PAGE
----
I use a draftsmans ruling pen to do the ink lines; I've used the Rapidograph type pens, but they are generally more work to keep functioning than the two blade ruling pen; my favorite being the jack knife style with an articulated joint for easy cleaning. I can alter line widths and colors very rapidly with the two bladed ruling pen. The pen should be filled with a brush or eye dropper, checked for drips, and tested. No dipping, it's rude.

The straight edge needs to have a "stepped" back, to keep the edge above the line and away from the ink. Cork, as seen on commercial rulers, or even several layers of masking tape works. This is still free hand work, aided, but practice is needed.

Aesthetics. This is the tough part, but I've seen too many mats that overpower the work they are supposed to enhance. This is the true "ART" of framing; doing your best work in such a way as to not be noticed, while enhancing the art object. Washes must be subtle, washes, you know. The lining needs be subtle, muted and diluted, inks and colors.



Way Off Topic

I'm reading Ronald C. White's single volume bio of A. Lincoln. It is a very good book, that takes advantage of recent scholarship since the last one volume bio by David Donald. I read a lot of civil war history, and a lot about Lincoln. Lincoln was a most extraordinary man, up with Jesus, Mohammed, Genghis Kahn, Buhdda; not only a leader, but an extraordinary humanist. Lincoln, Grant, Sherman, Longstreet, Jackson, Lee; such interesting men, flawed as men are, but what a compelling period of history. Longstreet is wrong, I think, about Lee having his "blood up" at Gettysburg. Lee had a plan, and when his "favorite" blew it, Lee never mentioned it. This is one of the things that is intriguing about R.E. Lee; his unfailing loyalty to his subordinate officers. Longstreet/Picket's charge took place at the same time as J.E.B. Stuart and his army, fatigued due to Stuart's ego games, was in the Union rear, where they ran into a little "buzzsaw" named G.A. Custer, who wasn't fatigued from chasing glory. It is very possible that the cavalry fight in the union rear effected the fight in the front; had Stuart been able to break through, Picket's men may have been able to break through at the front. The "lost cause" was probably lost at Antietem, but many think that Gettysburg was the South's "high water mark", where it was still possible to win the war.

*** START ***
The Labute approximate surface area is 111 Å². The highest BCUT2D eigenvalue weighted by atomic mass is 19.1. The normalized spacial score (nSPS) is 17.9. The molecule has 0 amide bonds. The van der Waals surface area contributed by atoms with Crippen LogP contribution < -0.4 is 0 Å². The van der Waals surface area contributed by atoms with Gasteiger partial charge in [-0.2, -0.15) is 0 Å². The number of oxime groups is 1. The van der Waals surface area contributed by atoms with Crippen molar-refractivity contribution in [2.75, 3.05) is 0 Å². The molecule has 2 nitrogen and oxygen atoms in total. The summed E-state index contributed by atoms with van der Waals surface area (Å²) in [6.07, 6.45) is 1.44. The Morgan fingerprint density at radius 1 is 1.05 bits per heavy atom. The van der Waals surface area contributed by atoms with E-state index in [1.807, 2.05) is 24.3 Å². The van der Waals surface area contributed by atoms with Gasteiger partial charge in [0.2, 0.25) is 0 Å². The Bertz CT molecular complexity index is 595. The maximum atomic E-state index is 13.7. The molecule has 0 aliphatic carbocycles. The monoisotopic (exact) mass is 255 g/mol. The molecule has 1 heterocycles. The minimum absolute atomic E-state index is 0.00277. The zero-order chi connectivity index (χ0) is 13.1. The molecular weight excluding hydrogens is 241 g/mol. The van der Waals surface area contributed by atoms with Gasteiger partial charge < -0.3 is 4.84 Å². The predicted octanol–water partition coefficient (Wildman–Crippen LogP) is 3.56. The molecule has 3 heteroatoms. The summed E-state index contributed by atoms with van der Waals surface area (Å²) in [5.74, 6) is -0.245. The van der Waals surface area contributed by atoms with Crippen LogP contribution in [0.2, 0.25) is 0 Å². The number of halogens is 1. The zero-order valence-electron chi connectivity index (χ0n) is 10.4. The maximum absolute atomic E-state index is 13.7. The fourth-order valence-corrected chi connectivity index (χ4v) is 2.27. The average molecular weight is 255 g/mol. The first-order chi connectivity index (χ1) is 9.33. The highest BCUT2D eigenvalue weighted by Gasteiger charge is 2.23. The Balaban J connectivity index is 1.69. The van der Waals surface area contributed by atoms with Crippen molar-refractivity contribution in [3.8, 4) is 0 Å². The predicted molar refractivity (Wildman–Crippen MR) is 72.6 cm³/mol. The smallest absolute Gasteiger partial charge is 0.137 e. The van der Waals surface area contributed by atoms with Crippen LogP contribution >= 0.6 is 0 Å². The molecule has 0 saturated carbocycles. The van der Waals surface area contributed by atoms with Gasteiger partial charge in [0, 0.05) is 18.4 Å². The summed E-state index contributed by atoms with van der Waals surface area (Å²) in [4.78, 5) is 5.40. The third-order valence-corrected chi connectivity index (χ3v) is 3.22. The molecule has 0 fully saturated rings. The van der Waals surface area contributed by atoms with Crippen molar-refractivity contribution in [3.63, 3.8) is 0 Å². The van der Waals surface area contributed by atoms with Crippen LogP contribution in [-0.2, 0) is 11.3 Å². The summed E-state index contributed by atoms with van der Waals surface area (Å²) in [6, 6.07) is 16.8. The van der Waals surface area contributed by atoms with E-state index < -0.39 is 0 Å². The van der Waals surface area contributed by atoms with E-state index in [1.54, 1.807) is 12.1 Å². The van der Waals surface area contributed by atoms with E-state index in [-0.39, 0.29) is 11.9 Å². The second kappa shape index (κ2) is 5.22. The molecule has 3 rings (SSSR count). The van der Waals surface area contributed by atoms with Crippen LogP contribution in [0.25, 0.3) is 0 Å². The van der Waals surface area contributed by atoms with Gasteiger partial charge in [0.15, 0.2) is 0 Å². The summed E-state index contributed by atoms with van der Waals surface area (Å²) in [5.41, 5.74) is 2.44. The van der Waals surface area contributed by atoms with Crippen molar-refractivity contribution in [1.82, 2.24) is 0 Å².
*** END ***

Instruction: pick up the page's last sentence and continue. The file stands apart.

Some other thoughts: Contrary to the "Nashville fugitives", and all the post war revisionists, it was about slavery. Read what the participants say at the beginning of the war; it was about slavery. It was about slavery. I will say again, the issue was slavery, from bloody Kansas, to John Brown at Harpers Ferry, states rights be damned, it was about slavery. At this point, I could start ranting.....but maybe I should just shut up, before I start in on Battle Flags, etc.

The picture is from The South Bend City Cemetery, 1832-1899



Happy Easter

For those of the Christian persuasion, and Happy Happy, for those other wise inclined.